Colorado just reduced standardized testing this year but still needs federal waiver for testing to actually change

STEAMBOAT SPRINGS — Colorado legislators have slashed the amount of state testing required of students this year because of the pandemic, only requiring them to take a math or a literacy test, but not both.

Reduced testing is not a sure thing yet though, as there are both federal and state requirements to deal with. This bill took care of the state requirements, but the Colorado Department of Education still needs a waiver from the federal government to implement changes.

“Every state that wants to change their assessments is having to do this and so far, as of last week, the (U.S.) Department of Education has not responded to any of those waivers,” said Jeremy Meyer, director of communications for the Colorado Department of Education. “We don’t know what is going to happen.”

Gov. Jared Polis signed House Bill 21-1161 Tuesday, which suspends English language arts testing for students in fourth, sixth and eighth grades and math testing in third, fifth and seventh grades. It also suspends science and social studies testing at all grade levels.

Some local school officials describe the move as a “double-edged sword,” decreasing demands on students but forcing the district to miss out on some of the data state testing provides.

“Given the school year, the circumstances and the time that I believe we should be focusing on more teaching and learning, I think it is a good idea to cut it back,” said Christy Sinner, Hayden School District superintendent. “However, if the assessments are used appropriately, which is for growth, there is also that important component to it.”

Meyer said there is no timeline for when the state education department will get an answer from federal education officials on whether they can reduce testing or not, and if they do not get the waiver, “we’ll have to deal with that when and if it happens.”

The social studies test has been suspended officially because there are no federal requirements for this testing, and the bill will not change anything to do with PSAT and SAT testing for high school students.

For some larger school districts, the testing window starts as soon as Monday. Meyer said CDE is recommending districts try to be aware of the fluid situation and be prepared to accommodate either outcome.

“We have encouraged them to plan accordingly in a way that best meets their needs,” Meyer said.

Sinner said Hayden is proceeding as if it will have the full gamut of testing and will adjust if the waiver does come through.

“It is kind of putting school districts in a bind of do we plan, do we not plan? What do we do?” Sinner said.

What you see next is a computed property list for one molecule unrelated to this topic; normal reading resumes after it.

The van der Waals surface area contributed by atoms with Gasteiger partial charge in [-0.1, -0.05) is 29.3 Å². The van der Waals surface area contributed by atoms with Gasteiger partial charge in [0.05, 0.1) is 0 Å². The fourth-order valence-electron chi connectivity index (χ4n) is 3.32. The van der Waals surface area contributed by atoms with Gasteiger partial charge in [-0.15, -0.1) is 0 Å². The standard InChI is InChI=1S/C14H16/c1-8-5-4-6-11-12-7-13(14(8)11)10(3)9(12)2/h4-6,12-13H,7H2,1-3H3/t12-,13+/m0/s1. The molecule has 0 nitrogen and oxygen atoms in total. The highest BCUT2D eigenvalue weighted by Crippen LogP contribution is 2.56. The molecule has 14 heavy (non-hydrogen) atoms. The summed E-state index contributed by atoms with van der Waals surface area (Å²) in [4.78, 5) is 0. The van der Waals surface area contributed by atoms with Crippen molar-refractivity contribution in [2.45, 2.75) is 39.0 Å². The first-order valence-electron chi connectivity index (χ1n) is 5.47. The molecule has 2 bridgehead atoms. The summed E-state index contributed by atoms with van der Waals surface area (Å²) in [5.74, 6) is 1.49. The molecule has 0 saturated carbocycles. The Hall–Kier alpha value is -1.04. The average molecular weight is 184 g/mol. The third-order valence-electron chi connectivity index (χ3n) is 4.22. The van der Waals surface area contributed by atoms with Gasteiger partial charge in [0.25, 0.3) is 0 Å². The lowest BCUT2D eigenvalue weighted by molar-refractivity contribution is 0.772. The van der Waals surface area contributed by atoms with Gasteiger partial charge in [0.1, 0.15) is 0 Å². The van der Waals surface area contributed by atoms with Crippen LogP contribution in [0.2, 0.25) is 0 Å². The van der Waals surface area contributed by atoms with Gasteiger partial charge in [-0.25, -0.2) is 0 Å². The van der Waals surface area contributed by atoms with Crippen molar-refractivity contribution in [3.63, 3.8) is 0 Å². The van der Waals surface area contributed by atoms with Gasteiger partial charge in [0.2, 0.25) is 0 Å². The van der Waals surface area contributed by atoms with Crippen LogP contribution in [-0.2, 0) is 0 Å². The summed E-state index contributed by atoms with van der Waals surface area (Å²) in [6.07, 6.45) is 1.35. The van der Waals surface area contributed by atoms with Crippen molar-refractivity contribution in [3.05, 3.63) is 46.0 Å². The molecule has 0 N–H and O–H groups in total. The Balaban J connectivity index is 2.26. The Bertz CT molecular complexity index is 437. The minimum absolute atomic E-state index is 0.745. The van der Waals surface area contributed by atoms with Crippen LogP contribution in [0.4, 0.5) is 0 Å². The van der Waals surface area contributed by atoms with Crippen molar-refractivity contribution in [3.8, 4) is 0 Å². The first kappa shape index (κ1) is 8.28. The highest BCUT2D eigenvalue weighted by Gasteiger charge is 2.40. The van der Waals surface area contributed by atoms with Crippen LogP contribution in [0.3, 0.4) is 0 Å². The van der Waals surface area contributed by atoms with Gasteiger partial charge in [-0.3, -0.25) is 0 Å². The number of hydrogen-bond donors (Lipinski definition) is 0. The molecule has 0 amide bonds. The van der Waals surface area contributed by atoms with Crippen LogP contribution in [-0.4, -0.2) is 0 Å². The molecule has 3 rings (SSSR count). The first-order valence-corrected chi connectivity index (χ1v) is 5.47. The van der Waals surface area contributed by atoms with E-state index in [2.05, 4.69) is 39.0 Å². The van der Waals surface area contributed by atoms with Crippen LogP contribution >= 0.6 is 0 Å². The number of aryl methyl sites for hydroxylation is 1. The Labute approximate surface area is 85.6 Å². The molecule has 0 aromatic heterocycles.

In addition to reducing the number to tests, the bill also prevents school districts from using academic growth or student performance data to evaluate teachers for this school year.

Steamboat Springs School District Superintendent Brad Meeks said reducing the volume of testing would allow more time for in-person learning and could lessen some of the worries that scores would be used to evaluate teachers and districts in a year when learning was flipped upside down.

Another worry for Meeks was how the district would deal with a COVID-19 case and related quarantine just as students were starting to test.

Rim Watson, superintendent of the South Routt School District, said he is OK with testing being reduced this year, but he said the accountability testing provides is important.

“I want our students to be assessed, so that we can determine to our public that we are being successful educating students,” Watson said. “We don’t just do internal proof of competency; I like an external proof of competency. So as long as there is some testing in place that does that, I am good.”

School districts have other tools they use to assess student growth, such as the nationally normed iReady and Dibels tests, but Watson said state testing has the advantage of allowing a comparison of schools. This year provides the opportunity to see which school districts did better at educating their students through the pandemic, Watson said.

“Let’s see how well everyone did educating kids in a COVID year and learn from those who did it better than anyone else,” Watson said, adding that even with reduced testing, they will be able to get data to make these comparisons.

Sinner said the reduced testing would not negatively impact the district’s ability to assess students’ needs as there are other tools that can be used. The same is true in Steamboat, Meeks said, as these other tests used with state testing data collected this year will be a large part of figuring out how to make up for what may have been lost in the classroom during the pandemic.

“The academic recovery part of this is going to go probably into next school year, so the more data we get the better,” Meeks said.

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